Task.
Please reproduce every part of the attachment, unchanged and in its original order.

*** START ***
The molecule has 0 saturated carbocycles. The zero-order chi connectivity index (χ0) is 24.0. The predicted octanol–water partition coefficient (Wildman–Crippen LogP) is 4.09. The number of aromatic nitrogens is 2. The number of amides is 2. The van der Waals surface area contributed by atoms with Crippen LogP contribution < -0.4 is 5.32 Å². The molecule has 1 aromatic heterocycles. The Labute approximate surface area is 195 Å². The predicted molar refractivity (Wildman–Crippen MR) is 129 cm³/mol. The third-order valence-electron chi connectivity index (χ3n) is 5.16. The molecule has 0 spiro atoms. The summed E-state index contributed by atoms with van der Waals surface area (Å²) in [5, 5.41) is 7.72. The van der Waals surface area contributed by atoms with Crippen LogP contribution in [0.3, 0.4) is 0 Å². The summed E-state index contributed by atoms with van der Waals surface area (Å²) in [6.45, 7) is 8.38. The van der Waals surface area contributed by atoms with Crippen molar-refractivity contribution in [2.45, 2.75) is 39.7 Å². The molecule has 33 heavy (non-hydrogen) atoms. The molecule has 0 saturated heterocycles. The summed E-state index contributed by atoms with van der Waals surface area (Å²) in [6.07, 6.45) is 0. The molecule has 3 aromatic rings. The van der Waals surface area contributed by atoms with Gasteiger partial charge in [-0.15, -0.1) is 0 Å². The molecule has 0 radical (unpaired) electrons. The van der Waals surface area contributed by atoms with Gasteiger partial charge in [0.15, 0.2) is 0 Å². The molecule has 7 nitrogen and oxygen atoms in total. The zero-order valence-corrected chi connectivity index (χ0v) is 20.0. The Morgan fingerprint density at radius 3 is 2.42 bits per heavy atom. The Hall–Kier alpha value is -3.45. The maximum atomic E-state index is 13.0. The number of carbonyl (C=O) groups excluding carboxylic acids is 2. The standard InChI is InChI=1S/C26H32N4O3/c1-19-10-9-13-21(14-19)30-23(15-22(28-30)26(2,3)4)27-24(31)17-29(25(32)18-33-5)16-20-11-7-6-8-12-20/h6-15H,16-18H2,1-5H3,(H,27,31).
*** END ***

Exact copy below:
The molecule has 0 saturated carbocycles. The zero-order chi connectivity index (χ0) is 24.0. The predicted octanol–water partition coefficient (Wildman–Crippen LogP) is 4.09. The number of aromatic nitrogens is 2. The number of amides is 2. The van der Waals surface area contributed by atoms with Crippen LogP contribution < -0.4 is 5.32 Å². The molecule has 1 aromatic heterocycles. The Labute approximate surface area is 195 Å². The predicted molar refractivity (Wildman–Crippen MR) is 129 cm³/mol. The third-order valence-electron chi connectivity index (χ3n) is 5.16. The molecule has 0 spiro atoms. The summed E-state index contributed by atoms with van der Waals surface area (Å²) in [5, 5.41) is 7.72. The van der Waals surface area contributed by atoms with Crippen LogP contribution in [0.3, 0.4) is 0 Å². The summed E-state index contributed by atoms with van der Waals surface area (Å²) in [6.45, 7) is 8.38. The van der Waals surface area contributed by atoms with Crippen molar-refractivity contribution in [2.45, 2.75) is 39.7 Å². The molecule has 33 heavy (non-hydrogen) atoms. The molecule has 0 saturated heterocycles. The summed E-state index contributed by atoms with van der Waals surface area (Å²) in [6.07, 6.45) is 0. The molecule has 3 aromatic rings. The van der Waals surface area contributed by atoms with Gasteiger partial charge in [-0.15, -0.1) is 0 Å². The molecule has 0 radical (unpaired) electrons. The van der Waals surface area contributed by atoms with Gasteiger partial charge in [0.15, 0.2) is 0 Å². The molecule has 7 nitrogen and oxygen atoms in total. The zero-order valence-corrected chi connectivity index (χ0v) is 20.0. The Morgan fingerprint density at radius 3 is 2.42 bits per heavy atom. The Hall–Kier alpha value is -3.45. The maximum atomic E-state index is 13.0. The number of carbonyl (C=O) groups excluding carboxylic acids is 2. The standard InChI is InChI=1S/C26H32N4O3/c1-19-10-9-13-21(14-19)30-23(15-22(28-30)26(2,3)4)27-24(31)17-29(25(32)18-33-5)16-20-11-7-6-8-12-20/h6-15H,16-18H2,1-5H3,(H,27,31).